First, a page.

I've been asked a few times this year to discuss and review incident handling practices with some of our clients. This topic seems to have come up to the surface again, and with some breaches getting main-stream coverage, it only makes sense. Taking a look at some of our past posts on the ISC, I was pleasantly greeted with a long history on this topic (see list below).
For those that have not seen it yet should read the 2015 Verizon Data Breach Report DBIR. A couple of notes on DBIR (very brief as it seems everyone is reviewing it ), we are getting better. The entry on page 5 that is called out, stuck with me “In 70% of the attacks where we know the motive for the attack, there’s a secondary victim.Some homework, go read page 5!
The second take away from DBIR tells me that we can prevent quite a bit. Remember where prevention stops, incident handling starts. If you jump to page 15, there is a big lesson covered that you’d THINK we would have learned? PATCH ““99.9% of the exploited vulnerabilities had been compromised more than a year after the associated CVE was published.”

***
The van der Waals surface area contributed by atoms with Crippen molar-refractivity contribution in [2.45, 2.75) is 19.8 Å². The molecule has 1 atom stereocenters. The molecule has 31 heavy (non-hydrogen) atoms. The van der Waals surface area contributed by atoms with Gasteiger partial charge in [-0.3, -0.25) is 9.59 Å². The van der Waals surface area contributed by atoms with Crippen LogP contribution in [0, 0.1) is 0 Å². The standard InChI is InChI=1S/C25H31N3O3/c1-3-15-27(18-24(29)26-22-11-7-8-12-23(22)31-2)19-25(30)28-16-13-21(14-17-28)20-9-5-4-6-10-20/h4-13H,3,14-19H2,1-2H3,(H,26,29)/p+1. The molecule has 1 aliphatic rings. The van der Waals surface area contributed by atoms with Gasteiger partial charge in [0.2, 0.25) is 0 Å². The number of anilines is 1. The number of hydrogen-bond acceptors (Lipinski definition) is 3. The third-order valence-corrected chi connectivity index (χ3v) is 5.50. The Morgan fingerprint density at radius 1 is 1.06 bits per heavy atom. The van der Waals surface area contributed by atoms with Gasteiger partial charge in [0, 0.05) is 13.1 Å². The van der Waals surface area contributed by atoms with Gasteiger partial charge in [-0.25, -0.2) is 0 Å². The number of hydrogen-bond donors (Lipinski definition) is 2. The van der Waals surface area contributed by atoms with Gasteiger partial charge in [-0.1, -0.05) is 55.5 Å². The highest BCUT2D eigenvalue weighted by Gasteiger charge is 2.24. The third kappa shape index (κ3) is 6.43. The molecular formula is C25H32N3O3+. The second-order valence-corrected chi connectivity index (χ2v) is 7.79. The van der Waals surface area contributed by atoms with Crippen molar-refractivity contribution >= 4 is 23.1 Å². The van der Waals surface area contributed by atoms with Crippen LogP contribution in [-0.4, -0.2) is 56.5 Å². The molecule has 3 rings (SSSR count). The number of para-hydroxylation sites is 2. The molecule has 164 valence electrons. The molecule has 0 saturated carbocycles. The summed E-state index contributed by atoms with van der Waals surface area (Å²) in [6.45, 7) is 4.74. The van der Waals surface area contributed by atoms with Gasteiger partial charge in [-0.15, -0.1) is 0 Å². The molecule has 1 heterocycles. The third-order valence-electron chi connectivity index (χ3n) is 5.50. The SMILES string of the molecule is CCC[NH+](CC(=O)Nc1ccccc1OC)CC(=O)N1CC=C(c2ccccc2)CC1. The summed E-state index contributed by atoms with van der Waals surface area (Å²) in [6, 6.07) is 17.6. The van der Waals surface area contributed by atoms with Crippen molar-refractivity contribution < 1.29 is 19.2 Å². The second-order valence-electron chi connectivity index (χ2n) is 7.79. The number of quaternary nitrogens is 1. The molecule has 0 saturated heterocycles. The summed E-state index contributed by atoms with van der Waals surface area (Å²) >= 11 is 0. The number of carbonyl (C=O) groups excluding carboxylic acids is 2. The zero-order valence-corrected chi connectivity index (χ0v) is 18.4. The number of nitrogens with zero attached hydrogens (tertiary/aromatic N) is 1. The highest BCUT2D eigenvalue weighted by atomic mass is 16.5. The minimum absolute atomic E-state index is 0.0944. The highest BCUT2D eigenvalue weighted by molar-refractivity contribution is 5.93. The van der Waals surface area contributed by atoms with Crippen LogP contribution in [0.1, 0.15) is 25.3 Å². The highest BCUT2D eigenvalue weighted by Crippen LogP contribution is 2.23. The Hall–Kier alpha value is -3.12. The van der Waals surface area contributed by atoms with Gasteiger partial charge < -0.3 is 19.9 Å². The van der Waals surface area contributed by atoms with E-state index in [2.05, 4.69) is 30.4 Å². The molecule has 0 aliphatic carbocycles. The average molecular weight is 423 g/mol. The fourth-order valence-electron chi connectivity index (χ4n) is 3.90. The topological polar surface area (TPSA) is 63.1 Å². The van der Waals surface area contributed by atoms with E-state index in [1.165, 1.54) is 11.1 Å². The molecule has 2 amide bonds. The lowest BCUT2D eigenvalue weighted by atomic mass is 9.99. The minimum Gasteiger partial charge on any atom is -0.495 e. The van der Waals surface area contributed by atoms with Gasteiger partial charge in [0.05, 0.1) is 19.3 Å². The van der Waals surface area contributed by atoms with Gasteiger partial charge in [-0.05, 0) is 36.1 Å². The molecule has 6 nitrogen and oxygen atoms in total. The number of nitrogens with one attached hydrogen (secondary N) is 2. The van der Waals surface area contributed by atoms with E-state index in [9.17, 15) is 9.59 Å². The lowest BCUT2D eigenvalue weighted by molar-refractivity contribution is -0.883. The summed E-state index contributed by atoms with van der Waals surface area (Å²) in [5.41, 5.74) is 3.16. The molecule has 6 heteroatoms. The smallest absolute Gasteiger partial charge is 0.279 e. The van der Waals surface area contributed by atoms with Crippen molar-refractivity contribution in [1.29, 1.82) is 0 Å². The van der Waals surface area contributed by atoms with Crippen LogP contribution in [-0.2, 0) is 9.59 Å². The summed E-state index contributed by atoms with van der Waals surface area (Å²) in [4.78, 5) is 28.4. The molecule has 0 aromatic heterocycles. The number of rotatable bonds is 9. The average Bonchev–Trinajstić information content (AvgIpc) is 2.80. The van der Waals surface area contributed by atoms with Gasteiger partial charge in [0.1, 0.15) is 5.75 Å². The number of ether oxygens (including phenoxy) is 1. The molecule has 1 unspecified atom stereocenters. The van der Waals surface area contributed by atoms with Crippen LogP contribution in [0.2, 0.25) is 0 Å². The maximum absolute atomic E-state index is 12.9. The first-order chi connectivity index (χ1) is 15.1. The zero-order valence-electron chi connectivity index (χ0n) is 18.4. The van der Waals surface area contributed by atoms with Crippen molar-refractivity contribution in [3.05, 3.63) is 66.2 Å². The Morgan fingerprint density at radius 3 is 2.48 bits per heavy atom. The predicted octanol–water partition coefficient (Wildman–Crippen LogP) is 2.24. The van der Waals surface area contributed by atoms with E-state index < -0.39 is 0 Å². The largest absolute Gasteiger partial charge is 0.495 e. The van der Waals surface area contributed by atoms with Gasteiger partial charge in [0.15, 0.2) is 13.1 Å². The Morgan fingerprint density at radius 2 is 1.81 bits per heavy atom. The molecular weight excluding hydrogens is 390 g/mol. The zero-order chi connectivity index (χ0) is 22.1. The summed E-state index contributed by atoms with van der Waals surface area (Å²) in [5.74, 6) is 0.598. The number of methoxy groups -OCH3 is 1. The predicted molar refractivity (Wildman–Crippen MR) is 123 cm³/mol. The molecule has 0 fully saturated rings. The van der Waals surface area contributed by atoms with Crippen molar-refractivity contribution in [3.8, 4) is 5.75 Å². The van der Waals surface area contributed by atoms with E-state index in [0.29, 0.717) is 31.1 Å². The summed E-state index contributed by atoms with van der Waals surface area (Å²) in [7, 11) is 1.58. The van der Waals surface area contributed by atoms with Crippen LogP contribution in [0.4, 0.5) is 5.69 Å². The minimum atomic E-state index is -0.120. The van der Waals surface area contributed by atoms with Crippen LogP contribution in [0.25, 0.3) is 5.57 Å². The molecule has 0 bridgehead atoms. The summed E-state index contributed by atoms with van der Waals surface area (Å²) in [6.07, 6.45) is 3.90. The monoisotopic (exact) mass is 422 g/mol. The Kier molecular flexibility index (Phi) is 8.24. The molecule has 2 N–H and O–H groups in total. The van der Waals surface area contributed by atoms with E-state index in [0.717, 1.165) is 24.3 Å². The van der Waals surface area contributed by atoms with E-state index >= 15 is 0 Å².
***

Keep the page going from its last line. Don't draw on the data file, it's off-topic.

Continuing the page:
In my travels, it has been observed that more companies are starting to negotiate contracts with outside incident management firms proactively. This is a great sign. I am still observing areas of weakness in the internal incident handling skills. We should still have some staff that at least understands the process (thinking evidence handling here). These staffers should act as both liaison to contract staff and aid with guidance to management.
Most, if not all, companies that I have visited have solid policies and standards in place. Along with a surprising number that including marketing and public relations. It seems we are getting a little better here.
Note: Have a list of those that are cleared to speak to any media, your average journalist will eat an engineer alive. Know when to say “I cannot comment on that”